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View Diary: Why "High-Functioning" Psychopaths Rule The World (238 comments)

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  •  don't use office communications systems for... (1+ / 0-)
    Recommended by:
    splashy

    .... any of this.

    Don't make phone calls or have conversations about it over the office phone system: there is a reasonable chance that the numbers people call are being logged in a call accounting system, and a smaller chance that their calls are all being recorded.  

    Don't discuss it via company email, all of which is also subject to completely legal monitoring.

    Don't write about it on a company computer and then print out the document on a company printer.  

    If you have to communicate (phone calls or email) about this stuff during work hours, use only a personal cellphone that you yourself own, and do your note-taking with pen and paper or on the cellphone if it has those capabilities.  If using email, write to coworkers at their personal email addresses, not their work addresses.

    Best of all if you have to talk with coworkers, tell them only "I need to speak with you after work and off company property, it's personal so I can't discuss it further at work.  Let's take a five minute walk down the street after we get off from work today."  If they are curious to hear more, tell them it has to wait until after work and off company property, and that's all you can say.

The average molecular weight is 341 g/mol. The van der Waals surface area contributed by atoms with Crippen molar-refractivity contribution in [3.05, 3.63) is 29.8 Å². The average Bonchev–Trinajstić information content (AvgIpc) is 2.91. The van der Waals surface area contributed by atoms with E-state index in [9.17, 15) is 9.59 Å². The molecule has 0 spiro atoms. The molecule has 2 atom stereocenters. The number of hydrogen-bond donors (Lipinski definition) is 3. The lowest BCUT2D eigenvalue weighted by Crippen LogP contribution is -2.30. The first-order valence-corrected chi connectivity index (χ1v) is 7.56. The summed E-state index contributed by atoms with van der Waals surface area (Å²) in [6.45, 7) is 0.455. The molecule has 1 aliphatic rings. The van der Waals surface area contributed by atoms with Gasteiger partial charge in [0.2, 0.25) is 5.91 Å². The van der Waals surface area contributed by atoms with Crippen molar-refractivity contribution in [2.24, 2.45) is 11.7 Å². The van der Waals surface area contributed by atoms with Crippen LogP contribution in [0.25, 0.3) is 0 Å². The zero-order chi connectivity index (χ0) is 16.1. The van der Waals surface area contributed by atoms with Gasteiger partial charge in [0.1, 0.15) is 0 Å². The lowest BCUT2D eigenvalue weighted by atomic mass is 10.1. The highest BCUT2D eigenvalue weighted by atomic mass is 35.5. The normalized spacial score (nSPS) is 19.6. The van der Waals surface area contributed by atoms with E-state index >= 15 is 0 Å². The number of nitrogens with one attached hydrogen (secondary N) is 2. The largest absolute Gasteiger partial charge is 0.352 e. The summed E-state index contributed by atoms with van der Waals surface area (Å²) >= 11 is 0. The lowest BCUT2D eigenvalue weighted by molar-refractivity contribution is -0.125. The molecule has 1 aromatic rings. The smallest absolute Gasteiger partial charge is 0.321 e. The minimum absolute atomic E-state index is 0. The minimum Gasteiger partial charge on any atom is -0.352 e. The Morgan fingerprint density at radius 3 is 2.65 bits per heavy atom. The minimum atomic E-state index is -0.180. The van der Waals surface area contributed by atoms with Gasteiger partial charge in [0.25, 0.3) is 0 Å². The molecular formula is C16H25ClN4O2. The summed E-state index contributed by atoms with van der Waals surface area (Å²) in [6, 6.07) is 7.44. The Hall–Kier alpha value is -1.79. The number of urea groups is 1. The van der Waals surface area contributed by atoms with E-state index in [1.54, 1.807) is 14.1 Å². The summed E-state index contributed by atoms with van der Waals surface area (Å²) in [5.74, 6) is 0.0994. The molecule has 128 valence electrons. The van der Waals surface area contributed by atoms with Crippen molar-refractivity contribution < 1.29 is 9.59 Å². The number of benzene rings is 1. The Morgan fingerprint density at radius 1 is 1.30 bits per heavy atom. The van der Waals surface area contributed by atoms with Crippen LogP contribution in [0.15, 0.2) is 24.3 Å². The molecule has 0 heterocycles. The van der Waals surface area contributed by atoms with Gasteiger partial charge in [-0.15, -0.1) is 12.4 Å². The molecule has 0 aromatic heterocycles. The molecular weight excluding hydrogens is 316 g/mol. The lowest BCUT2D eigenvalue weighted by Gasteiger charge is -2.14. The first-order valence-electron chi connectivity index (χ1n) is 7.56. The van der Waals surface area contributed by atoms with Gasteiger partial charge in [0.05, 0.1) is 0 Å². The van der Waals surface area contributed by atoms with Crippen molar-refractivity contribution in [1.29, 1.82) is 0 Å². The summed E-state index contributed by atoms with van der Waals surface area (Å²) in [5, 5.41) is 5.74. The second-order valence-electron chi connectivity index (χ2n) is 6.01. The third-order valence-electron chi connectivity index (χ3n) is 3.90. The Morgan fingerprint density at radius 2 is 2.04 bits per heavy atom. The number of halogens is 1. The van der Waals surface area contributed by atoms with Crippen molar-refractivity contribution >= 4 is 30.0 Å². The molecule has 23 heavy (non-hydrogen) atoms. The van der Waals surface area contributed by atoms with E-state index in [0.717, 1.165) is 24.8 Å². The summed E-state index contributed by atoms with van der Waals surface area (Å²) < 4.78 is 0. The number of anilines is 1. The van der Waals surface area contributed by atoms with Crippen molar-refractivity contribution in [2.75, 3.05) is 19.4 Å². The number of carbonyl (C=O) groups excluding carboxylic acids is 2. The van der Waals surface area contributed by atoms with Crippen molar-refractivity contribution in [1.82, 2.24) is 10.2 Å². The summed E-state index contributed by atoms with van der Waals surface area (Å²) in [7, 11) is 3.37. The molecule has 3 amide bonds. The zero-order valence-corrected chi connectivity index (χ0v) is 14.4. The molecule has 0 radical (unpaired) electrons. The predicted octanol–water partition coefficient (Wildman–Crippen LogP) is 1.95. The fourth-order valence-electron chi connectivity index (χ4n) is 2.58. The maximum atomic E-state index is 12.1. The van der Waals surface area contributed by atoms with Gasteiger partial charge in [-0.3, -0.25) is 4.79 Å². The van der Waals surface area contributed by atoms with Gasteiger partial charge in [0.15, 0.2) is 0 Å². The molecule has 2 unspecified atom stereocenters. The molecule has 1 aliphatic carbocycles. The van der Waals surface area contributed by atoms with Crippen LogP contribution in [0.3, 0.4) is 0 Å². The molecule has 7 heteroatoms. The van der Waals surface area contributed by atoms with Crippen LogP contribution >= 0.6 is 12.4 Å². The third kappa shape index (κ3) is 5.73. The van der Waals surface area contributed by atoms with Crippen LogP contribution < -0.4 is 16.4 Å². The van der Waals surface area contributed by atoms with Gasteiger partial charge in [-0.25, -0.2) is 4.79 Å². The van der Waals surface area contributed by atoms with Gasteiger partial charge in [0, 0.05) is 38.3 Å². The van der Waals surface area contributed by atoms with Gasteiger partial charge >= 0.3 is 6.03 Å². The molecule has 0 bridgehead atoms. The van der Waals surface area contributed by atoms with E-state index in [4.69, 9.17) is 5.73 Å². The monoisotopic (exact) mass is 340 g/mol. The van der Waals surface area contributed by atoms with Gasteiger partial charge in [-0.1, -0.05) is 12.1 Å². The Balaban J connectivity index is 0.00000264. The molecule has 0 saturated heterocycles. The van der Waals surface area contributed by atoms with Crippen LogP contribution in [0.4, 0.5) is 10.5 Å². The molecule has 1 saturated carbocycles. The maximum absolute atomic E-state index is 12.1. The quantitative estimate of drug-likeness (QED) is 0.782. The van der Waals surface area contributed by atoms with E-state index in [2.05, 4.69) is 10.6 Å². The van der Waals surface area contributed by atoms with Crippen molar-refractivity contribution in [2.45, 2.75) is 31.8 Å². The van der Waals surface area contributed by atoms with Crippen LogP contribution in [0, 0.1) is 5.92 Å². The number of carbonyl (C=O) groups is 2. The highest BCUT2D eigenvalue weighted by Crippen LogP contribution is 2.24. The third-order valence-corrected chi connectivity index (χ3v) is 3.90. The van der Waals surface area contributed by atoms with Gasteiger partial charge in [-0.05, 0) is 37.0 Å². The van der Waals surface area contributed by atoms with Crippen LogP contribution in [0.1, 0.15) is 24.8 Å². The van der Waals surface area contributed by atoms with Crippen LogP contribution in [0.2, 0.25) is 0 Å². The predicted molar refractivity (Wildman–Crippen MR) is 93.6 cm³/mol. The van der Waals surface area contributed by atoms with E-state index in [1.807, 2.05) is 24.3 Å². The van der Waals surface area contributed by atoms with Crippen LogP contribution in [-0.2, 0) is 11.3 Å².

Then if management busts you for that, you have plausible deniability since the subject matter was not brought up yet.  You can say "I value so-and-so's thinking, and the subject matter is personal so I won't discuss it further at work."  If pressed, reiterate your assertion that you won't discuss it further at work, including revealing the subject matter to management.

    At the end of each day, after you get home, and never using any company computer they may have given you (use your own or use pen and paper), make detailed notes about anything that happened at work that is relevant to your claims.  Be sure those notes include dates and times as far as possible.

    At some point you may need to get a lawyer in the loop. Probably sooner than later, and very much worth the cost.

    It would be interesting for us here to know the name of the organization you work for, but resist the temptation until your lawyer says it's OK to reveal.  

    •  I would follow your (1+ / 0-)
      Recommended by:
      G2geek

      instructions--but I don't work there anymore.

      And I'm doing this pro se since I don't have money for a lawyer [yeah, I know the saying, he who represents himself has a fool for a lawyer].  And I've done well on other matters pro se.

      But I can happily tell you that the AA who is pursuing his complaint is being represented by the firm of David Lane [of the Churchill case], and has an excellent lawyer.

      The banks have a stranglehold on the political process. Mike Whitney

      by dfarrah on Sun Sep 11, 2011 at 09:08:34 AM PDT

      [ Parent ]

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